Disability Equality

The legal position

What the law says:
The Equality Act 2010 (EqA) defines disability as a physical
or mental impairment that has a substantial and long term
adverse effect on someone’s ability to carry out normal daily
activities. The definition includes people with hidden
disabilities (such as diabetes, epilepsy, mental health), in
particular because when considering the impact of someone’s
impairment you have to disregard the effect of any treatment,
and progressive and recurring conditions. It also covers past
disabilities. People with cancer, HIV and MS are
automatically covered by the Act. The definition is a very
broad one potentially covering many millions of people,
although it is important to note that many of those who are
protected by the EqA are not aware that they are, and do not
necessarily consider themselves to be disabled. This can raise
issues of disclosure that are considered later in this guidance.
The law specifies the forms of discrimination that are
outlawed:
• Direct discrimination: that is, less favourable treatment
because of disability, compared to someone whose
circumstances excluding the disability are otherwise
comparable. Such discrimination cannot be justified by the
employer.
• Discrimination arising from disability: that is, treating
someone less favourably because of something arising in
consequence of a person’s disability. Such discrimination is
capable of legal justification by the employer if the
treatment is a proportionate means of achieving a legitimate
aim. In addition, there will be no discrimination if the
employer shows that it did not know, and could not
reasonably have been expected to know, that the person had Trades Union Congress Sickness Absence and Disability Discrimination 7
the disability. This is a very broad type of discrimination.
• Indirect discrimination: this type of discrimination happens
when an employer applies a provision criterion or practice
which puts or would put people with a different disability at
a particular disadvantage compared to people who share the
disabled person’s disability; it is applied to the disabled
person; and the employer cannot show that it is a
proportionate means of achieving a legitimate aim. This
type of discrimination has never previously applied to
disability. It is aimed at tackling group disadvantage, and
can be used to tackle policies and practices that are
inadvertently detrimental – which may include sickness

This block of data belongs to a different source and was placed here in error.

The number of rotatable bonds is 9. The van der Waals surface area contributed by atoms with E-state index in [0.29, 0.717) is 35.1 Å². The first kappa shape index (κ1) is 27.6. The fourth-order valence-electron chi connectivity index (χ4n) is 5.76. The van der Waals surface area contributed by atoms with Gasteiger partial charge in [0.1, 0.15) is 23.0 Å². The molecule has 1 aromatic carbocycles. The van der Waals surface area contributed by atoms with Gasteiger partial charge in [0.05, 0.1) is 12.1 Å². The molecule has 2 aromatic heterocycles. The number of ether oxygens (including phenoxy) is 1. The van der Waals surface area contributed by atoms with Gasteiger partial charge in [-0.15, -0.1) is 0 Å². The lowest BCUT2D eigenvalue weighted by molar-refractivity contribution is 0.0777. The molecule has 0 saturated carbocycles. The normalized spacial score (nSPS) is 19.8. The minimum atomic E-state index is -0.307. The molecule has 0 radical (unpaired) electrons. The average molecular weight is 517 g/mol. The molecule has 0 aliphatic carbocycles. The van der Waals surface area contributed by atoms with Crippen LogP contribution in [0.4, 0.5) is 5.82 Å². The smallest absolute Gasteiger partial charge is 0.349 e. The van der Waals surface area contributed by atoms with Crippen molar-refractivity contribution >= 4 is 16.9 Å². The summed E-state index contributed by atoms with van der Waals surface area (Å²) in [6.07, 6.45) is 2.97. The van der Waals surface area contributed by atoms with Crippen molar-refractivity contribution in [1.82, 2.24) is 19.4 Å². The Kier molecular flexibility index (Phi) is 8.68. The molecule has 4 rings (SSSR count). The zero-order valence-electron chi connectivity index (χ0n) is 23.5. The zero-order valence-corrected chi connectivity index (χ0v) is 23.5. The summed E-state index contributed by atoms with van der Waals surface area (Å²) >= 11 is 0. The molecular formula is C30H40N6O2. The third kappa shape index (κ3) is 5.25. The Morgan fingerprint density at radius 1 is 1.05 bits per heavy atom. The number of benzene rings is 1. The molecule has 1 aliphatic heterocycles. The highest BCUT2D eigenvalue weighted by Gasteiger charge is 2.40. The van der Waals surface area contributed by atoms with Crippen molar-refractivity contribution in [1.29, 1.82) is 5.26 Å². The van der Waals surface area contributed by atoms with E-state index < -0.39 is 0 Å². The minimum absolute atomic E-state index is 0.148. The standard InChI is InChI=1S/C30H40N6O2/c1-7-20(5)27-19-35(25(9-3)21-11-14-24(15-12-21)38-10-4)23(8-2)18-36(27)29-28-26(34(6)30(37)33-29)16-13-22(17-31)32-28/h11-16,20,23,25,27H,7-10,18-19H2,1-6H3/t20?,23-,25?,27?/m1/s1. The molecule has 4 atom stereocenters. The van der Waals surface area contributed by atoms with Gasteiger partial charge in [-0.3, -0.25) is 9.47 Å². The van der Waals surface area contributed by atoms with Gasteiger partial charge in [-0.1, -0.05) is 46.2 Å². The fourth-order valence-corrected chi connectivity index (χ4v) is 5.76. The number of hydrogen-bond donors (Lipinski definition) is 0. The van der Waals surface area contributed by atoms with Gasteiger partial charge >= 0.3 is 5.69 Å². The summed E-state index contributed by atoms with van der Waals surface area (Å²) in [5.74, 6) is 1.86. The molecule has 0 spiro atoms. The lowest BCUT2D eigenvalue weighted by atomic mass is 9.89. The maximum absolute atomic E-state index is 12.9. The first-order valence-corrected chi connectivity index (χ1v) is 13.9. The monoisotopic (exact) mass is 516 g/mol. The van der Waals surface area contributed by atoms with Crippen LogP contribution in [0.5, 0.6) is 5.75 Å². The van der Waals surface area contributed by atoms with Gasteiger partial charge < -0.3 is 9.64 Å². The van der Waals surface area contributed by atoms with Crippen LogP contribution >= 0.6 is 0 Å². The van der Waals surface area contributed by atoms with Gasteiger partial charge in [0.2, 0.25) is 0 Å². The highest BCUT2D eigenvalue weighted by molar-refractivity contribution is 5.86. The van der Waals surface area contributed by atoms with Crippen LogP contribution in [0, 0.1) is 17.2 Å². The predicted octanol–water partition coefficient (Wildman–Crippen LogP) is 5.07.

absence policies. There is no knowledge requirement for
indirect discrimination.
• Failure to make a Reasonable Adjustment. This is one of the
key components of the disability provisions of the EqA. An
employer is under a legal obligation to make reasonable
adjustments to enable a disabled person to work or continue
to work. There can be no justification for a failure to make
a reasonable adjustment, but an employer is allowed to
argue that an adjustment is not “reasonable”. There is a
wide range of possible adjustments, including changes to
physical aspects of premises and changes in someone’s work
duties.
The DDA contained within it a list of possible adjustments
that an employer might have to make. The EqA does not
contain such a list, but the Employment Code of Practice
which the Equality and Human Rights Commission has
published to provide guidance for employers, employees and
tribunals in how the provisions work does provide a list of
possible adjustments. These include disability leave. The
example given in the code of this is as follows:
Example: A worker who has cancer needs to undergo
treatment and rehabilitation. His employer allows a period of
disability leave and permits him to return to his job at the end
of this period.

Sickness absence: the case law
The lawfulness of treatment by employers of disabled workers
who have taken a period of absence that has triggered
sickness absence procedures has been tested in a number of
cases. These are all under the DDA but they will still be
relevant to cases under the EqA. We set out below how the
EqA might affect sickness absence.
In the case of Cox v. Post Office (case no. 1301162/97) an
Employment Tribunal found that the employer, a large
organisation, could reasonably cope with the claimant’s
absences for reasons of asthma and that therefore these
disability-related absences should be disregarded, as a
reasonable adjustment. This approach was then followed in a
number of subsequent tribunal rulings.